|August 28, 2005
Audi Driver Ekström Second at Zandvoort
The fight for the title in Europe's most popular touring car series remains thrilling: even after the eighth DTM round at Zandvoort, the Netherlands, the two most promising candidates for the title continue to be separated by merely one point. After Audi driver Mattias Ekström had captured the lead with his victory at the Nürburgring, he is now ranking behind Zandvoort winner Gary Paffet again with a very small gap. In the manufacturers' standings, Audi managed to further expand its advantage over Mercedes.
After a less than perfect qualifying practice, the Audi drivers displayed their fighting spirit by pushing hard to make up ground. From fifth place on the grid, Mattias Ekström improved to third as early as in the starting phase. Shortly before the second half of the race, he got closer and closer to Gary Paffett until his Audi A4 DTM lost the front left flics after slightly touching Christian Abt's car. Despite the loss in aerodynamic balance, the reigning DTM champion stayed the course to finish in second place.
Le Mans record winner Tom Kristensen finished fourth to consolidate his third place in the standings despite having started from fifth place and struggling with an A4 DTM that had suffered severe front end damage as well. The Dane particularly thrilled the 77,000 spectators with a spectacular overtaking manoeuvre in the penultimate corner, pushing past Marcel Fässler (Opel).
Martin Tomczyk, as well, almost beat the Swiss driver to the photo finish at the finish line. Having started from position 15, the Bavarian was ultimately lacking merely 247 thousandths of a second for fifth place.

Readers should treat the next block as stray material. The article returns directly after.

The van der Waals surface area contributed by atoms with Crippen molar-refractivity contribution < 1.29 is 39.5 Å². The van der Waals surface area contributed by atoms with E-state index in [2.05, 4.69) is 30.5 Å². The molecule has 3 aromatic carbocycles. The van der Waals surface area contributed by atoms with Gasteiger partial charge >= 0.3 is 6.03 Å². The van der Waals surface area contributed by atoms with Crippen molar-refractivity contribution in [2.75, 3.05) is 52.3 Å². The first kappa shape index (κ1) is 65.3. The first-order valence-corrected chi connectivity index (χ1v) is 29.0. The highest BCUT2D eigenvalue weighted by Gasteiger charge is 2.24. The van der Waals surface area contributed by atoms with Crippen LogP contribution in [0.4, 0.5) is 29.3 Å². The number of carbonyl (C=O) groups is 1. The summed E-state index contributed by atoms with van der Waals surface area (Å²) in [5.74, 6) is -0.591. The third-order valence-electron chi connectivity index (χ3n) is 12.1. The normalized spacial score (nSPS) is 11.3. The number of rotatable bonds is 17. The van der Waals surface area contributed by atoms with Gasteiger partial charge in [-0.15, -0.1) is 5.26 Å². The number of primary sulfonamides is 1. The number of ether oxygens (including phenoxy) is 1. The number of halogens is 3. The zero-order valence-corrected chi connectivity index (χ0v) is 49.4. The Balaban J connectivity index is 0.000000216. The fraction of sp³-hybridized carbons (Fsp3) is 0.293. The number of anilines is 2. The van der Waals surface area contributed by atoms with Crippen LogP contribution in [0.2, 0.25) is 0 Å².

Another remarkable feat of making up ground was performed by Pierre Kaffer: from 18th place on the grid, he pushed forward to eleventh in his 2004-spec A4 entered by Audi Sport Team Joest to ultimately finish directly behind his team-mate, Christian Abt, who was handicapped by a bout of flu and whose car had suffered severe damage in a starting collision. Rinaldo Capello and Frank Stippler were knocked off the track by competitors and - like Allan McNish - had to retire.
Quotes after the race
Mattias Ekström (Audi Sport Team Abt Sportsline #1)
Tom Kristensen (Audi Sport Team Abt #5)
Martin Tomczyk (Audi Sport Team Abt Sportsline #2)
Christian Abt (Audi Sport Team Joest Racing #14)
Pierre Kaffer (Audi Sport Team Joest Racing #15)
Allan McNish (Audi Sport Team Abt #6)
Rinaldo Capello (Audi Sport Team Joest #18)
Frank Stippler (Audi Sport Team Joest #19)
Hans-Jürgen Abt (Team Director Audi Sport Team Abt Sportsline): "Of course we'd rather have won. But we can be satisfied with this team result. We made the best of our grid positions. Yet one has to admit that today it would have been very difficult to win the race against Gary Paffet - because his performance was very good. Nevertheless, we expanded our lead in the manufacturers' standings. And the one point in the drivers' championship, we're going to re-capture as well."
Ralf Jüttner (Technical Director Audi Sport Team Joest): "Alright, it's still the same situation: whenever we make it into the Super Pole, we just don't score any points, although things started out quite well with Christian. But with each set, the performance of his tyres was gone after a short time. Pierre handled his situation pretty well, particularly considering the position from which he started. Frank and 'Dindo' were spun, and the guys that did it received a drive-through penalty for this. >From then on, their races were finished as well."
Dr Wolfgang Ullrich (Head of Audi Motorsport): "On the whole this was a good team performance. That Mattias would be competing with Gary Paffett for victory in this race, nobody would have thought after the qualifying. It shows how tight the DTM field is. In the last third of the race Mattias wasn't able to keep pushing because he had lost the flics after a collision with Christian. He had to limit himself to bringing home the car without ruining his tyres. The championship remains thrilling, it's always one point moving back and forth. For the spectators, this is the greatest situation in motorsport."